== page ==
by João Marques, member of the Portuguese Data Protection National Commission and member of CEDU
Although merely advisory in its nature, the Article 29 Working Party (WP 29) has been a major force in guaranteeing a minimum of consistency in the application of the Directive 95/46/CE, allowing member states’ public and private sectors to know what to expect from their supervisory authorities perspectives on various data protection subjects. Its independence has played a major role in the definition of its views and opinions, focusing on the fundamental rights at stake and delivering qualified feedback to the difficult issues it has faced.
The new European legal framework on data protection has produced a step forward on this regard by instituting a new formal EU Body – the European Data Protection Board – EDPB (Art. 68 of the General Data Protection Regulation – GDPR). This will represent a significant step forward in the European institutional landscape concerning data protection but it does not mean that the WP 29 is already dead and buried, quite the opposite.
As it is already known, the EDPB will have far reaching powers designed to guarantee consistency and effectiveness to the rules of the regulation across the EU. One of the said powers translates into the issuance of guidelines in several matters [Art. 70 (1)(d), (f), (g), (h), (i), (j), (k), (m) of the GDPR].
The problem is, of course, that this new EU Body will only exist from May 2018 onwards, leaving a gap of two years (from May 2016, when the regulation entered into force) to be filled by the current legal and institutional frameworks. As such the WP29 took it into its hands to materialize these particular tasks of the EDPB during this transitional phase, fully aware that the guidelines it may issue for the time being could still be rebutted by the EDPB members. Nevertheless this is a calculated risk as the members currently sitting in the WP 29 will almost certainly be the ones who’ll be sitting in the EDPB.
With this in mind the members of the WP 29 have been fully at work on the issuance of guidelines on matters as diverse as the ones pertaining Data Protection Officers, Data Portability, Lead Supervisory Authorities and, the latest to be approved, Data Protection Impact Assessment (DPIA) and determining whether processing is “likely to result in a high risk”, just to mention the ones that have been adopted in their final versions.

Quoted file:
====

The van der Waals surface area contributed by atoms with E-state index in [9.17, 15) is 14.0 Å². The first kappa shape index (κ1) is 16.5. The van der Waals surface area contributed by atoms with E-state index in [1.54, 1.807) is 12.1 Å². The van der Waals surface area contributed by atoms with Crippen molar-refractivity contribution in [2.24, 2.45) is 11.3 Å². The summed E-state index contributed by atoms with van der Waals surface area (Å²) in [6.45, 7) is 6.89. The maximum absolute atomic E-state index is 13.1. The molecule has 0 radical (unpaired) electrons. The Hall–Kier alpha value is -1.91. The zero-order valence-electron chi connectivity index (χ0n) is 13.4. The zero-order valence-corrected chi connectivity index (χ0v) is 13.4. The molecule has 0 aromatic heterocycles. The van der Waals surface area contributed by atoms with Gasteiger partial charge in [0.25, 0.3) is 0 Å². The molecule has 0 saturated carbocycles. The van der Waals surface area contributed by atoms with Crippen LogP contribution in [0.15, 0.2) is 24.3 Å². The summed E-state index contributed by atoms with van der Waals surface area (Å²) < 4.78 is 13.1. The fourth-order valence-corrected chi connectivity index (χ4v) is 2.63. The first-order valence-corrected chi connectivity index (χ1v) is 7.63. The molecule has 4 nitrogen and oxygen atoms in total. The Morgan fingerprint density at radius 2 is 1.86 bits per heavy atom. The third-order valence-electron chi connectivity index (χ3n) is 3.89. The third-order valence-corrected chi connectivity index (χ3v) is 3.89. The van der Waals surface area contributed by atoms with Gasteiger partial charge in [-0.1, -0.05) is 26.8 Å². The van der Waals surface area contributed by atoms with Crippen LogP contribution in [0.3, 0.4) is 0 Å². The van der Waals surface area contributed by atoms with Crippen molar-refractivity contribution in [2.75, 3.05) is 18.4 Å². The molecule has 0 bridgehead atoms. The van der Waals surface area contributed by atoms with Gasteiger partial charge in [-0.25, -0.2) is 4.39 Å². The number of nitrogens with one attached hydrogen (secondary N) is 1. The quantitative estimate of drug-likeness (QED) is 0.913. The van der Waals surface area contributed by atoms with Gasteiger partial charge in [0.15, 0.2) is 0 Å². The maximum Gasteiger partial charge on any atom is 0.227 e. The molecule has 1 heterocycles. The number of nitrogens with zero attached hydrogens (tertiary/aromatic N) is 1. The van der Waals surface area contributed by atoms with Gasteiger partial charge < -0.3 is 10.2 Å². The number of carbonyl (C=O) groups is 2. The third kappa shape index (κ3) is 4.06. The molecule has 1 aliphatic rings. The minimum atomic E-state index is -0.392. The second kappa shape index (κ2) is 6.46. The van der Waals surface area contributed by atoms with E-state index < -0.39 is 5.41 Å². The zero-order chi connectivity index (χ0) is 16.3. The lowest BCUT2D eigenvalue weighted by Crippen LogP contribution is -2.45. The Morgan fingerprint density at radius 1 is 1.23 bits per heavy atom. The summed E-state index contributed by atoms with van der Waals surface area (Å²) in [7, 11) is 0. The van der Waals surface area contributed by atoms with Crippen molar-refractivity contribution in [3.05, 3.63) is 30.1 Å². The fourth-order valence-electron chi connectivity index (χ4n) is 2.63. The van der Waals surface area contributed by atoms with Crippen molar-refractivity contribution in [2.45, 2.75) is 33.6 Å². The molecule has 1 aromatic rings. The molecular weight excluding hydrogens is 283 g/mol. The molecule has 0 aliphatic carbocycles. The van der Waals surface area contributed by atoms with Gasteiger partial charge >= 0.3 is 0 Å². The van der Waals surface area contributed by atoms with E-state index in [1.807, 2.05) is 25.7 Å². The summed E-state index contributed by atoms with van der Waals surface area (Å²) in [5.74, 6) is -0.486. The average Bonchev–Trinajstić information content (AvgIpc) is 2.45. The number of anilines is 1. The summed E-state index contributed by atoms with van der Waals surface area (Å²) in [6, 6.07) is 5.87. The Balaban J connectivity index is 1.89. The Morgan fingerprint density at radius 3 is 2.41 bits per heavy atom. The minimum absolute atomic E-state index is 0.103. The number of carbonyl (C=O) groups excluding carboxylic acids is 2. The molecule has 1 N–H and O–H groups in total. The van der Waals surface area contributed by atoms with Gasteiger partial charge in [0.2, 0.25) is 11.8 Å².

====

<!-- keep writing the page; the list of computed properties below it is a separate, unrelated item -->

Given the paradigm change led by the regulation, by which the data controllers are charged with much more responsibilities regarding the full lifespan of the data processing activities, the newly finalised guidelines on DPIA[i] take centre stage and help data controllers manage one of the most innovative aspects of the new rules.
Article 35 of the GDPR does not determine what a DPIA is but rather what a DPIA should enable data controllers to do, namely being aware of the risks that a given processing activity or combination of such activities may pose to “the rights and freedoms of natural persons” [Art. 35 (1) of the GDPR].
That is why the guidelines are particularly important in defining what a DPIA is, through the combined reading of Article 35(7) and recital 84 of the GDPR: “A DPIA is a process designed to describe the processing, assess its necessity and proportionality and help manage the risks to the rights and freedoms of natural persons resulting from the processing of personal data by assessing them and determining the measures to address them”.
From here on, the guidelines focus on clarifying pivotal notions such as the one of “risks to the rights and freedoms of natural persons”, stating that the rights and freedoms at risk entail not only privacy and data protection as such but others that may arise from the processing activities.